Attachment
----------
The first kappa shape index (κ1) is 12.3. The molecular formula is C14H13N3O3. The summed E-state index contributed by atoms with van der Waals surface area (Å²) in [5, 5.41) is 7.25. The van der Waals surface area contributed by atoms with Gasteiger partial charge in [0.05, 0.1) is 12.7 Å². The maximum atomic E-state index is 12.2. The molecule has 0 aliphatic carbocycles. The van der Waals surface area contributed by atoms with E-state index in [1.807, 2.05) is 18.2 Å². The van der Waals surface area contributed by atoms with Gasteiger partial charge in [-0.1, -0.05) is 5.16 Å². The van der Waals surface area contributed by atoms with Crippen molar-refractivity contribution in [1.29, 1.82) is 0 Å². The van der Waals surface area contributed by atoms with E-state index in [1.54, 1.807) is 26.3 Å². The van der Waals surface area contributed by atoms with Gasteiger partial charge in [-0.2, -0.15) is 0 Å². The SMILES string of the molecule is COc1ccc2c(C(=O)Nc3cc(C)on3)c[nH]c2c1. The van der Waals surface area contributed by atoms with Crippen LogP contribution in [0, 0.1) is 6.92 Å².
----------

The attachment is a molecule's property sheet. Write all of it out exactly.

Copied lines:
The first kappa shape index (κ1) is 12.3. The molecular formula is C14H13N3O3. The summed E-state index contributed by atoms with van der Waals surface area (Å²) in [5, 5.41) is 7.25. The van der Waals surface area contributed by atoms with Gasteiger partial charge in [0.05, 0.1) is 12.7 Å². The maximum atomic E-state index is 12.2. The molecule has 0 aliphatic carbocycles. The van der Waals surface area contributed by atoms with E-state index in [1.807, 2.05) is 18.2 Å². The van der Waals surface area contributed by atoms with Gasteiger partial charge in [-0.1, -0.05) is 5.16 Å². The van der Waals surface area contributed by atoms with Crippen molar-refractivity contribution in [1.29, 1.82) is 0 Å². The van der Waals surface area contributed by atoms with E-state index in [1.54, 1.807) is 26.3 Å². The van der Waals surface area contributed by atoms with Gasteiger partial charge in [-0.2, -0.15) is 0 Å². The SMILES string of the molecule is COc1ccc2c(C(=O)Nc3cc(C)on3)c[nH]c2c1. The van der Waals surface area contributed by atoms with Crippen LogP contribution in [0, 0.1) is 6.92 Å².